Cao Dewang became the biggest Chinese investor in Ohio this year when Fuyao Glass, the car glass manufacturer that he founded in 1987, spent $200m buying an old General Motors factory in Dayton.
Few people outside China have heard of Mr Cao even though Fuyao supplies everyone from Toyota, VW and Ford to BMW, Daimler and Bentley. Its founder has been catapulted into the ranks of the wealthiest Chinese, with assets of $1.14bn, according to the 2013 Hurun China rich list.
Mr Cao would be richer still were he not one of his country’s most generous philanthropists, having donated about $1.3bn across 2011 and 2012, including to the Heren Foundation, a charity he created.
“The more I donate, the more I realise how little use I have for money,” he says. “It should be shared with others or used to educate children.”
While he may be at the vanguard of philanthropy in China, he started parting with his cash for unusual reasons that underscored the challenges of running a private business in China in the early years of the national economic reforms launched by Deng Xiaoping in 1979. “In the beginning, I was punished during a local party campaign, which really scared me,” says Mr Cao, explaining that he thought he might lose his assets. “So I donated all the money that was in my name.”
Mr Cao, who is also known by his Cantonese name, Cho Tak-wong, boasts the kind of rags-to-riches tale that is becoming increasingly common in China as it emerges as an economic powerhouse. He was born in Shanghai in 1946 to a wealthy business family from Fujian province. The next year his family fled back to Fujian as the communists moved closer to Shanghai in the final years of the Chinese civil war. Mr Cao says they became poor almost overnight after being swindled along the way. “My father bought a boat and loaded up all our possessions. But we returned to Fujian on a cruise ship because the other boat was too small and we were worried about getting seasick,” he explains. But when his family arrived in Fujian, the boat carrying their possessions failed to join them. “We had hired someone to bring it back, but it never arrived. He said it sank.”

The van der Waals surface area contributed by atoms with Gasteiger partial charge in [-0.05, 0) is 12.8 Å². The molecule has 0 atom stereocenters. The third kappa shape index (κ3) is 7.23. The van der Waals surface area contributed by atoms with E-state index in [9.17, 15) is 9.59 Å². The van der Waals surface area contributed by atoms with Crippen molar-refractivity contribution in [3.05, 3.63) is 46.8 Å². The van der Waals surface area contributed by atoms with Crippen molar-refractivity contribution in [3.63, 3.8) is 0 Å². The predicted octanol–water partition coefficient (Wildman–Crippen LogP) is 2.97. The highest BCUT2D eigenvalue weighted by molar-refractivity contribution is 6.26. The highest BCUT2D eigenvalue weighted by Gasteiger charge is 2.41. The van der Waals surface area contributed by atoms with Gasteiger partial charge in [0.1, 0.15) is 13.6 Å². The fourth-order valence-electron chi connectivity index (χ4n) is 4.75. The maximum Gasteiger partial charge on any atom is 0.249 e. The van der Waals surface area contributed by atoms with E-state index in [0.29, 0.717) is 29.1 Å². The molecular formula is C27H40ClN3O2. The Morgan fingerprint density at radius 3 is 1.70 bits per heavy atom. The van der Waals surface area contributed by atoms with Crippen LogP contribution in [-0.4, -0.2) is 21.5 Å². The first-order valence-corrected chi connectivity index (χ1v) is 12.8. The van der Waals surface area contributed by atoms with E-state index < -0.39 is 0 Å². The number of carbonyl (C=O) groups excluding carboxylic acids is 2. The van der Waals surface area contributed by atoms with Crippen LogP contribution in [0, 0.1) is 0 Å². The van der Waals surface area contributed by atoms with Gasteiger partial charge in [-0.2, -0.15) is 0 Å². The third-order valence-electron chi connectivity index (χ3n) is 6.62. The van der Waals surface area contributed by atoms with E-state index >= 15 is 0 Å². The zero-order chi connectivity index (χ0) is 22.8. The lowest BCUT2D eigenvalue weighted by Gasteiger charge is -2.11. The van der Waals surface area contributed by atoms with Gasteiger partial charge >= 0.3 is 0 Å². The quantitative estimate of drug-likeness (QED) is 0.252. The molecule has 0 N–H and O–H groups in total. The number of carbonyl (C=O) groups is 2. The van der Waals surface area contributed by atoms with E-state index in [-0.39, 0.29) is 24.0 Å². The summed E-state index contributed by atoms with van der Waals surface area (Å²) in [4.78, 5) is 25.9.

After losing everything, his family was forced to farm for a living. Mr Cao says he started school aged nine, but had to quit at 14 because his family could no longer afford to send him. He ended up herding oxen. “Back then, farming was really hard, nothing like today. We didn’t even have enough to eat,” Mr Cao says in an interview in the comfort of the Shangri-La hotel in Hong Kong. “My dream was just to leave that place, I just had to escape”.
He began to educate himself, using a dictionary to learn the thousands of Chinese characters needed to read the language. But he also started his first business, buying and selling tobacco leaves to escape poverty.
“I made two or three renminbi a day,” says Mr Cao, adding that he had to find ways to avoid the police as private enterprises were banned. “I was caught many times, but I had no choice as my father was not able to farm. This was our only way out.”
During the cultural revolution – the violent, tumultuous decade unleashed by Mao Zedong on China from 1966 – Mr Cao started selling fruit at a time when people denounced as “capitalist roaders” were being killed.
“I had little trouble doing business during the cultural revolution,” says Mr Cao. “It was actually much easier as there was no government. There were rules and regulations but there was no government to enforce them.”